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The Honolulu Advertiser
Posted on: Saturday, May 20, 2006

COMMENTARY
Our modernism is so last century

By Blake Gopnik
Washington Post

Everything new is old again: The love seat, shelving and other furnishings from today's stores reflect many of the lines of a living room designed in 1927, seen in the photo below.

Design Within Reach

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The Moholy-Nagy House living room was designed by Marcel Breuer in 1927 and its elements echo today in contemporary decor.

Copyright Dacs

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The iPod design has antecedents in such objects as this 1934 Ecko radio, part of the modernism retrospective at the Victoria and Albert Museum in London.

Victoria and Albert Museum

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The iPod is the latest symbol of everything that's up to date. But its best-selling, sleek design is built around ideas that have been with us for decades and decades.

A bakelite radio from the 1930s exploits the same principles of crisp forms, smooth surfaces and clean concentric circles as Apple's music player.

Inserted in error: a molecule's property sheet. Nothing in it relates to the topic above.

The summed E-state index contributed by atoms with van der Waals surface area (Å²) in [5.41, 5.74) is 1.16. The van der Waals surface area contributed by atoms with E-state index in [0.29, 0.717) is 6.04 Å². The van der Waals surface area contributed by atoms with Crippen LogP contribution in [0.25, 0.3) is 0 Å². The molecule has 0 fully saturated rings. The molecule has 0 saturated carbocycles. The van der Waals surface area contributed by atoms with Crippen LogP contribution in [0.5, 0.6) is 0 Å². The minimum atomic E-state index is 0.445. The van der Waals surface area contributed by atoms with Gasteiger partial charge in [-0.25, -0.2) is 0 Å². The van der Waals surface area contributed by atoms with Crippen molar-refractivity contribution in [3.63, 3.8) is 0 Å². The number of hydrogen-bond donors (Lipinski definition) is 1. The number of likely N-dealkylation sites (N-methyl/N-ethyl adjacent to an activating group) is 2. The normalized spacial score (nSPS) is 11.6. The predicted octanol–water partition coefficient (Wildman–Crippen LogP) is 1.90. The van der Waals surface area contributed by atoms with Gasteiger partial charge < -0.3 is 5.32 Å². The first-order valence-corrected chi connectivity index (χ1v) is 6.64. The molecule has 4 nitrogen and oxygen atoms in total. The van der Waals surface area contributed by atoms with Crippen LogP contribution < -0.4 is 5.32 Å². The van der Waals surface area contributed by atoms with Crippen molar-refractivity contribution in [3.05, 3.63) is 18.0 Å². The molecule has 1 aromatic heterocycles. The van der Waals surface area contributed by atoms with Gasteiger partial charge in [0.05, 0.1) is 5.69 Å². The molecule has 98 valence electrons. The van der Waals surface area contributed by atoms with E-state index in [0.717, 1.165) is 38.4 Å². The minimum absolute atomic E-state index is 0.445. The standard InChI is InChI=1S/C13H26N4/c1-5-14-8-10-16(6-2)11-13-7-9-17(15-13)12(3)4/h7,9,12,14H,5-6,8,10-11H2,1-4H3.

Same goes for all the chrome-and-leather furniture and cubic shelving that sells to our most fashion-forward loft dwellers: It was all dreamed up in the 1920s or before.

Almost every recent building that gets any kind of praise say, Frank Gehry's famous Guggenheim Museum in Bilbao is also deeply retrospective. The same is true for much of the current art they house.

You see that we haven't come very far as soon as you get a good look back at where we've come from such as the view provided by "Modernism: Designing a New World, 1914-1939," a massive survey exhibition now on view at the Victoria and Albert Museum in London. It claims to be the first show to explore the modern movement in all its forms, from radio design to innovative furniture and clothes to architecture and fine art.